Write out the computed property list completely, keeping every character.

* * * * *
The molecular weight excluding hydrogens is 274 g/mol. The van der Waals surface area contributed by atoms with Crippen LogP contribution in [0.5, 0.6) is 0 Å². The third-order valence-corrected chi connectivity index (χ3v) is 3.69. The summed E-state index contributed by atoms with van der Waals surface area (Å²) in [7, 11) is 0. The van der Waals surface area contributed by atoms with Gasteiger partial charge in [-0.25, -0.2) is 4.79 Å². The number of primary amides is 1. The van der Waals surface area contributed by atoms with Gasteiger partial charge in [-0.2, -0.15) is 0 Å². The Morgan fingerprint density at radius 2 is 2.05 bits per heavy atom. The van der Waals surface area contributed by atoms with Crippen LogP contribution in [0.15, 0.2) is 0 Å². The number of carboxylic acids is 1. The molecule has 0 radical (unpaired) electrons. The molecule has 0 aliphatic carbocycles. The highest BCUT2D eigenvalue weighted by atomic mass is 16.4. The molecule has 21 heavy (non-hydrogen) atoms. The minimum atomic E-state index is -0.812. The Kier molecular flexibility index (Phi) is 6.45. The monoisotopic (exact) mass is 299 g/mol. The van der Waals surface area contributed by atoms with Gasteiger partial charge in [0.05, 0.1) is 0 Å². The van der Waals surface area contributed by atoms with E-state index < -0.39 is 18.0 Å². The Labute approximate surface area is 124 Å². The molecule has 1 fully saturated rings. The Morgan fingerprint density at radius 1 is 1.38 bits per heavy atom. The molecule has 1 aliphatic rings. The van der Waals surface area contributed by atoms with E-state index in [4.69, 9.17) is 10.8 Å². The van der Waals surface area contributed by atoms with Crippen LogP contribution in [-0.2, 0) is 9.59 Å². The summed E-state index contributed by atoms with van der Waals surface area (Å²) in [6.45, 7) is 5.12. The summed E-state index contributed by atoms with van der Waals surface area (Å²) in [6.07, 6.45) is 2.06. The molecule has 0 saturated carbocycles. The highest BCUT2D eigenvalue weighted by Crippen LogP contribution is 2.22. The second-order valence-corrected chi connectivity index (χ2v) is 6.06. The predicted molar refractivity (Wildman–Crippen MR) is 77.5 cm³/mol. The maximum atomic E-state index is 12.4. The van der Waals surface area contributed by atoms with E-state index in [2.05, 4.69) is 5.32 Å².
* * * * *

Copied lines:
The molecular weight excluding hydrogens is 274 g/mol. The van der Waals surface area contributed by atoms with Crippen LogP contribution in [0.5, 0.6) is 0 Å². The third-order valence-corrected chi connectivity index (χ3v) is 3.69. The summed E-state index contributed by atoms with van der Waals surface area (Å²) in [7, 11) is 0. The van der Waals surface area contributed by atoms with Gasteiger partial charge in [-0.25, -0.2) is 4.79 Å². The number of primary amides is 1. The van der Waals surface area contributed by atoms with Gasteiger partial charge in [-0.2, -0.15) is 0 Å². The Morgan fingerprint density at radius 2 is 2.05 bits per heavy atom. The van der Waals surface area contributed by atoms with Crippen LogP contribution in [0.15, 0.2) is 0 Å². The number of carboxylic acids is 1. The molecule has 0 radical (unpaired) electrons. The molecule has 0 aliphatic carbocycles. The highest BCUT2D eigenvalue weighted by atomic mass is 16.4. The molecule has 21 heavy (non-hydrogen) atoms. The minimum atomic E-state index is -0.812. The Kier molecular flexibility index (Phi) is 6.45. The monoisotopic (exact) mass is 299 g/mol. The van der Waals surface area contributed by atoms with Gasteiger partial charge in [0.05, 0.1) is 0 Å². The van der Waals surface area contributed by atoms with E-state index < -0.39 is 18.0 Å². The Labute approximate surface area is 124 Å². The molecule has 1 fully saturated rings. The Morgan fingerprint density at radius 1 is 1.38 bits per heavy atom. The molecule has 1 aliphatic rings. The van der Waals surface area contributed by atoms with E-state index in [4.69, 9.17) is 10.8 Å². The van der Waals surface area contributed by atoms with Crippen LogP contribution in [-0.2, 0) is 9.59 Å². The summed E-state index contributed by atoms with van der Waals surface area (Å²) in [6.45, 7) is 5.12. The summed E-state index contributed by atoms with van der Waals surface area (Å²) in [6.07, 6.45) is 2.06. The molecule has 0 saturated carbocycles. The highest BCUT2D eigenvalue weighted by Crippen LogP contribution is 2.22. The second-order valence-corrected chi connectivity index (χ2v) is 6.06. The predicted molar refractivity (Wildman–Crippen MR) is 77.5 cm³/mol. The maximum atomic E-state index is 12.4. The van der Waals surface area contributed by atoms with E-state index in [2.05, 4.69) is 5.32 Å².